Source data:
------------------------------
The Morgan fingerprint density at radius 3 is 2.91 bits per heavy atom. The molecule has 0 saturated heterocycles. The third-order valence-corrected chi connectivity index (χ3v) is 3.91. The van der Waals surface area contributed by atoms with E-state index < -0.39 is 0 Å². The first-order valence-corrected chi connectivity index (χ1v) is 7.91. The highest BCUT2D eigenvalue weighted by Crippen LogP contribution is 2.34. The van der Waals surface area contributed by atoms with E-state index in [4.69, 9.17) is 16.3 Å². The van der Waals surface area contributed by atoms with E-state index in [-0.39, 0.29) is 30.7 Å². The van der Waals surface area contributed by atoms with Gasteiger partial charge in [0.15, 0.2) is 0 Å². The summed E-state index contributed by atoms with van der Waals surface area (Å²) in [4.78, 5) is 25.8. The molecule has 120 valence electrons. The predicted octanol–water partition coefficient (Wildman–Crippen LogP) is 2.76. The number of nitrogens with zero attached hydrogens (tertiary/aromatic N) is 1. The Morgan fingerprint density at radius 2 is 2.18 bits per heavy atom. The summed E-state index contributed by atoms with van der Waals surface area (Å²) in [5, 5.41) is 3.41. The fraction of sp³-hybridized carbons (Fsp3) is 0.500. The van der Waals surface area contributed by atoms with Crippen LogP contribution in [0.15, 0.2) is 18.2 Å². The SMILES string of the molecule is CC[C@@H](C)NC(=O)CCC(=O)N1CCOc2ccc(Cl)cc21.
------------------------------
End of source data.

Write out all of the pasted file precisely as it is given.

The Morgan fingerprint density at radius 3 is 2.91 bits per heavy atom. The molecule has 0 saturated heterocycles. The third-order valence-corrected chi connectivity index (χ3v) is 3.91. The van der Waals surface area contributed by atoms with E-state index < -0.39 is 0 Å². The first-order valence-corrected chi connectivity index (χ1v) is 7.91. The highest BCUT2D eigenvalue weighted by Crippen LogP contribution is 2.34. The van der Waals surface area contributed by atoms with E-state index in [4.69, 9.17) is 16.3 Å². The van der Waals surface area contributed by atoms with E-state index in [-0.39, 0.29) is 30.7 Å². The van der Waals surface area contributed by atoms with Gasteiger partial charge in [0.15, 0.2) is 0 Å². The summed E-state index contributed by atoms with van der Waals surface area (Å²) in [4.78, 5) is 25.8. The molecule has 120 valence electrons. The predicted octanol–water partition coefficient (Wildman–Crippen LogP) is 2.76. The number of nitrogens with zero attached hydrogens (tertiary/aromatic N) is 1. The Morgan fingerprint density at radius 2 is 2.18 bits per heavy atom. The summed E-state index contributed by atoms with van der Waals surface area (Å²) in [5, 5.41) is 3.41. The fraction of sp³-hybridized carbons (Fsp3) is 0.500. The van der Waals surface area contributed by atoms with Crippen LogP contribution in [0.15, 0.2) is 18.2 Å². The SMILES string of the molecule is CC[C@@H](C)NC(=O)CCC(=O)N1CCOc2ccc(Cl)cc21.